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Google Makes New Attempt At "UMCG" As Part Of Their Open-Sourcing Effort Around Fibers

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  • Google Makes New Attempt At "UMCG" As Part Of Their Open-Sourcing Effort Around Fibers

    Phoronix: Google Makes New Attempt At "UMCG" As Part Of Their Open-Sourcing Effort Around Fibers

    Since 2013 Google has been working on Fibers as a promising user-space scheduling framework. Fibers has been in use at Google and delivering great results while recently they began work on open-sourcing this framework for Linux and as part of that working on the new "UMCG" code...

    https://www.phoronix.com/scan.php?pa...MCG-0.2-Fibers

  • #2
    Does Go use UMCG?
    Is UMCG inspired by Go or does it have any relation to Go?
    Maybe Python can be written to take advantage of UMCG?

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    • #3
      This is basically FUTEX_SWAP. I want it. Now!

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      • #4
        Is this useful for implementing work stealing or co-routines?

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        • #5
          i thought it's established that fast 1:1 is better than m:n, so m:n is only used by inferior oses

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          • #6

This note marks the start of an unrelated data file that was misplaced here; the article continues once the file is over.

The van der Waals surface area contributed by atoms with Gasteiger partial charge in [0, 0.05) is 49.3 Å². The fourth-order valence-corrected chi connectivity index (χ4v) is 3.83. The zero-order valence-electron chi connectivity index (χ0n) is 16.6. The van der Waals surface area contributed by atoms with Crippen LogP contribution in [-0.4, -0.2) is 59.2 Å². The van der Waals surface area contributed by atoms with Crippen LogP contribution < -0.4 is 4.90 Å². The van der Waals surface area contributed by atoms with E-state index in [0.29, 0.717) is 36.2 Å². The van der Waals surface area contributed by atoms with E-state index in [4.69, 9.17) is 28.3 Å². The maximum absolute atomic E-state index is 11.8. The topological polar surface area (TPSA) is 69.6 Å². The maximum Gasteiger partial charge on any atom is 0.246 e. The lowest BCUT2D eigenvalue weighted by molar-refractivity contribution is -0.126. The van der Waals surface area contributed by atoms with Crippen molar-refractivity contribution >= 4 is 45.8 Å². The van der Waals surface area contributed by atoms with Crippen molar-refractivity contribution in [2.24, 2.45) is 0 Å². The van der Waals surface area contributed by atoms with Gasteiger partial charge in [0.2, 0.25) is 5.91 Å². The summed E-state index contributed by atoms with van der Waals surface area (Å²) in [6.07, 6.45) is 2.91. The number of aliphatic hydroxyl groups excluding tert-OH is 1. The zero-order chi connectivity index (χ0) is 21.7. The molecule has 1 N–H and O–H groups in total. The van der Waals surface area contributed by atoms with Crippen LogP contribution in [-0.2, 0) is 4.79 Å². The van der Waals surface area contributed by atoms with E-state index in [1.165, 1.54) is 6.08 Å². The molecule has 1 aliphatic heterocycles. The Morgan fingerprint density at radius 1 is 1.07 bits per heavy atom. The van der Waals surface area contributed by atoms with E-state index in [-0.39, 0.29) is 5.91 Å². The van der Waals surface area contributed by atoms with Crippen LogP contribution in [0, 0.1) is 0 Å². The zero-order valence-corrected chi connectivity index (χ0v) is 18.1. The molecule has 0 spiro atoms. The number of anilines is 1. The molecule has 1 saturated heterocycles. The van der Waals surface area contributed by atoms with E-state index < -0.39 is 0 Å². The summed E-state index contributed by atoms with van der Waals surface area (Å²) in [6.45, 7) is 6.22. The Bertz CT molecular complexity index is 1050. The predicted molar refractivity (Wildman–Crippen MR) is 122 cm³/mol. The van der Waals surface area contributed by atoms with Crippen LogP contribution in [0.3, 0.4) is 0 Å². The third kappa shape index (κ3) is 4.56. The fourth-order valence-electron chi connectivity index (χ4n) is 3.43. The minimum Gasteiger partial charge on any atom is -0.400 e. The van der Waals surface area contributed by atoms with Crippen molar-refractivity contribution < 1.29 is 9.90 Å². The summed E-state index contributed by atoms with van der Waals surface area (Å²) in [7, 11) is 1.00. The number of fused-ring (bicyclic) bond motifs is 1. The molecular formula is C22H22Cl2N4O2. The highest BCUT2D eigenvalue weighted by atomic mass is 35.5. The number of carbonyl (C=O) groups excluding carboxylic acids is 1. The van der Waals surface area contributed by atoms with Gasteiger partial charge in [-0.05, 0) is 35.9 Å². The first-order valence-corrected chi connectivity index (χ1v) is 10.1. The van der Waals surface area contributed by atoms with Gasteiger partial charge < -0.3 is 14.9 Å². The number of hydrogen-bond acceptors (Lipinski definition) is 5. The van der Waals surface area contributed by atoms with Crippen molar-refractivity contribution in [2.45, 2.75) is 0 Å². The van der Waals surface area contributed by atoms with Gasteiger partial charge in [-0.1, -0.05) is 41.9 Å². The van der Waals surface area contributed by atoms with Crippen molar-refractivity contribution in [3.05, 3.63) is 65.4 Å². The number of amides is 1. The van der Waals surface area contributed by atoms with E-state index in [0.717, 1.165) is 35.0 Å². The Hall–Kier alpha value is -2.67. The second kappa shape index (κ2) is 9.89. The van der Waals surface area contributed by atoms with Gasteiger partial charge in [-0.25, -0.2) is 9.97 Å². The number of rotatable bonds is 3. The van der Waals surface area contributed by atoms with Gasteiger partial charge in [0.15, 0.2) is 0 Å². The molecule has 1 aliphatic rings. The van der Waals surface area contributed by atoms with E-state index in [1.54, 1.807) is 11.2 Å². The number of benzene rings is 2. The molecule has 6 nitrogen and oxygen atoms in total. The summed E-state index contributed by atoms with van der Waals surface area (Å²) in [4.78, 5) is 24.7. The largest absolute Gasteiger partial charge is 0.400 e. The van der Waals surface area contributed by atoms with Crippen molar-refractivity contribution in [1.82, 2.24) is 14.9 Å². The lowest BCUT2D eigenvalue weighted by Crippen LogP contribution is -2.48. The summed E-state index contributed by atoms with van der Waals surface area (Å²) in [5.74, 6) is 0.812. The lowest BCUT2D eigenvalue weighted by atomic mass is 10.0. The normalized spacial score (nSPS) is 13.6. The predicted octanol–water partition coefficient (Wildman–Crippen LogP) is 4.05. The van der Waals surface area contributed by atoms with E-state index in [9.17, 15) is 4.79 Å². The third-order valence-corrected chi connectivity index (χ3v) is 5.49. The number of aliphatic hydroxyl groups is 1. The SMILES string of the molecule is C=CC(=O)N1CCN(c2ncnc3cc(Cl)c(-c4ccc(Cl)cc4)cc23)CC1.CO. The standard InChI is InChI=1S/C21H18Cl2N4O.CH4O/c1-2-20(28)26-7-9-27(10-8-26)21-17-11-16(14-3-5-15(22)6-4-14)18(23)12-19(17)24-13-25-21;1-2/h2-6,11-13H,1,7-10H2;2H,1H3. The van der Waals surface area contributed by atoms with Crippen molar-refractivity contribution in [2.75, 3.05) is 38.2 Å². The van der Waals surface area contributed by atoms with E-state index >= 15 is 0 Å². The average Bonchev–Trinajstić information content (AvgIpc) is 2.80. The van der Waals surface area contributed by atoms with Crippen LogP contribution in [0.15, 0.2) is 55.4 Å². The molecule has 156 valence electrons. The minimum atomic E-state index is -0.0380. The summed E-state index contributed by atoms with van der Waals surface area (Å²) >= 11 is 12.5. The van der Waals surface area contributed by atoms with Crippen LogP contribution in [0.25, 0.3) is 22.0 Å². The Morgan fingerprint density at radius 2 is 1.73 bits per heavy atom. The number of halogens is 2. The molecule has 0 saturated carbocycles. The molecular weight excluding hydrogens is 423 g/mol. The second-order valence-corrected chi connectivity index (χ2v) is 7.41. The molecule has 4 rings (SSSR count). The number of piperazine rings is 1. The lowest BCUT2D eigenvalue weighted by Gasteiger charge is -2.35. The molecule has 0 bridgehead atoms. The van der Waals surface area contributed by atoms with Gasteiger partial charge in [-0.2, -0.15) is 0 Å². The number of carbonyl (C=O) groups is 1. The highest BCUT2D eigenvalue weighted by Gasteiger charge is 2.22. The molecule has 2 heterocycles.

Originally posted by pal666 View Post
            i thought it's established that fast 1:1 is better than m:n, so m:n is only used by inferior oses
            This suggests that having more user threads than HW threads can be useful for hiding I/O latency:


            Whether it's profitable probably depends on the latency of your I/O operations. For network I/O, it could be very beneficial.

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            • #7
              Originally posted by pal666 View Post
              i thought it's established that fast 1:1 is better than m:n, so m:n is only used by inferior oses
              It's not just that. It's also fast context switching. When doing a context switch (i.e. to do IPC to a process you know it's waiting for it), you can run the new process' thread directly on the same core while the old one waits, without having to ditch all the caches since it uses the same data. It takes like 100ns which is insanely low for a context switch, 10x boost almost. That's why I want it.

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